Microsoft must issue a written statement to China within 20 days
Around the same time China banned Windows 8 from government use over concerns that there could be built-in spying mechanisms, authorities also began investigating Microsoft for antitrust violations. The latest in China's antitrust probe over Microsoft's business practices has the State Administration for Industry and Commerce giving the Redmond outfit 20 days to issue a written explanation. What for, you ask?
China's own operating system could be ready by October
After banning Microsoft's Windows 8 software for use on government PCs, China is now reportedly planning to cook up its own operating system. The home brewed OS could see a launch as early as October, and it would have the full backing of the Chinese government. China's motivation in building an OS of its own is to alleviate concerns that imported software from the likes of Microsoft, Google, and Apple could have spying mechanisms built into the code base.
The Chinese government decided to delist security firms Symantec and Kaspersky from its list of approved vendors, thereby blacklisting each company's antivirus products. It's the latest in what appears to be an ongoing effort to lessen the reliance on foreign technology. Only five AV products are now on the list, all of which are from China -- Qihoo 360 Technology, Venustech, CAJinchen, Beijing Jiangmin, and Rising.
The Chinese government doesn't just keep a tight grip on the Internet, it has a firm hold on the games market, as well. So, it doesn't come as a total shock that China just banned Battlefield 4 while pointing an angry finger at publisher Electronic Arts (EA) for pushing content that government officials claim is a threat to national security. But wait, there's more. China also considers BF4 a form of cultural invasion.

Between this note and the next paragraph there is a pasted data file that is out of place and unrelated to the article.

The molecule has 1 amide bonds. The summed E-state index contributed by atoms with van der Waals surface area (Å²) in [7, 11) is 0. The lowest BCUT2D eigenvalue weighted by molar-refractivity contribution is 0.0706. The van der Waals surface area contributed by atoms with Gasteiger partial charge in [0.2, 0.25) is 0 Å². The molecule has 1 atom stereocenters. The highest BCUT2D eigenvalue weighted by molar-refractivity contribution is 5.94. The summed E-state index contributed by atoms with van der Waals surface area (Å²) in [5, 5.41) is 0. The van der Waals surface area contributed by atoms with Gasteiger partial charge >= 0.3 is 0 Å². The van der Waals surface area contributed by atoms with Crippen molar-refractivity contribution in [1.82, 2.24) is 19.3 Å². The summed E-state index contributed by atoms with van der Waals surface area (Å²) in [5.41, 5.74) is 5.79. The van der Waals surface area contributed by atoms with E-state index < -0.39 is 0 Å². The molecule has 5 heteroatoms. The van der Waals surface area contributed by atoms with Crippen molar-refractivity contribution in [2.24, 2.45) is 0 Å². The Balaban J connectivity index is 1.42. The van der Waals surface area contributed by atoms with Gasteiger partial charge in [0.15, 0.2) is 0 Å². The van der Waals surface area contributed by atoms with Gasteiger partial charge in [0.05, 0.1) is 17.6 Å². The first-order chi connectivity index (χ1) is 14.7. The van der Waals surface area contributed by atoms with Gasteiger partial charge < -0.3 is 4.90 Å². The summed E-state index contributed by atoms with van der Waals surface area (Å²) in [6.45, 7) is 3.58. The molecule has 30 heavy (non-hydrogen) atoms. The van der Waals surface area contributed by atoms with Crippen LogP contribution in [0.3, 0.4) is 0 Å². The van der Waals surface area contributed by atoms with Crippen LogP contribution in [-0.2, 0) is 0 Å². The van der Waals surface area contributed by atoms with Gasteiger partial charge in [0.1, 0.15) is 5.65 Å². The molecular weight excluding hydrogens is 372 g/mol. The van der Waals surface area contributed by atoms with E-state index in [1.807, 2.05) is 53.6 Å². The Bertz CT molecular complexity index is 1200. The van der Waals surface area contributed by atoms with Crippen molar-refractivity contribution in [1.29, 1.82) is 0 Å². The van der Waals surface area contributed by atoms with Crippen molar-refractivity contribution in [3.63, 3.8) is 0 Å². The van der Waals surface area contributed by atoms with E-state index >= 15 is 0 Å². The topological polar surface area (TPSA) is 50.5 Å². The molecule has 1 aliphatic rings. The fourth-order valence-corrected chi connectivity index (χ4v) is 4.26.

Second generation Nexus 7 shipments may be lower than expected
Google recently launched its second generation Nexus 7 tablet, once again tapping Asus to manufacturer the popular slate. This time around, the new model Nexus 7 comes with an upgraded 1920x1200 display, a faster SoC (1.5GHz quad-core Qualcomm Snapdragon S4 Pro processor), twice as much RAM (2GB), the addition of a rear-facing 5-megapixel camera, and a few other praise-worthy enhancements, but even so, shipments may not be as high as Google hoped.
Earlier this month we said that China was poised to sit atop the supercomputing summit with its Tianhe-2, a system built by the Chinese National University of Defense Technology (NUDT). Armed with over 3 million physical processing cores and 1 petabyte of memory, there was no way this thing wouldn't shoot right to the top, and so it did, taking pole position on the TOP500 chart.
Tianhe-2 notches up 30.65 petaflops during benchmark test
China scaled the supercomputing summit in late 2010, when a 2.507-petaflop machine named Tianhe-1A (or Milkyway-1) was ranked as the fastest supercomputer by TOP500, which publishes a list of the fastest 500 supercomputers twice a year. Its stay there, though, was brief, lasting all of six months. But if you think it was just a flash in the pan, the Chinese National University of Defense Technology (NUDT), the organization which developed the Tianhe-1A, is building the Tianhe-2 in order to prove you wrong.
IDC readjusted its PC sales forecast after seeing weak shipments in February.
Weaker than expected February PC shipments prompted International Data Corporation to reassess the market and adjust its expectation for the first quarter. Whereas IDC previously expected PC shipments to decline by 7.7 percent in Q1, the market research firm now says the drop could hit double digits, followed by a mid-single-digit decline in the second quarter before a recovery is in sight.
In China, it's not usual for factories to pluck students from nearby schools to help with increased orders.
Heweltt-Packard, the world's largest supplier of PCs (just ahead of Lenovo), is demanding that its Chinese suppliers follow a new set of guidelines as it pertains to student labor. Factories in China have come under heavy scrutiny during the past couple of years due to complaints of labor violations, underage workers, and employee suicides, all of which are at least partially related to the rabid demand for electronic products from the likes of Apple, HP, and others.
Samsung wasted no time in sending a team of executives to one of its suppliers' factories in China to investigate claims that it may be using child labor. The in-house investigation is in rapid response to a China Labor Watch (CLW) report alleging to have found issues of underage workers and student labor exploitation at HEG, which builds mobile phones, DVDs, stereo equipment, and MP3 players for Samsung.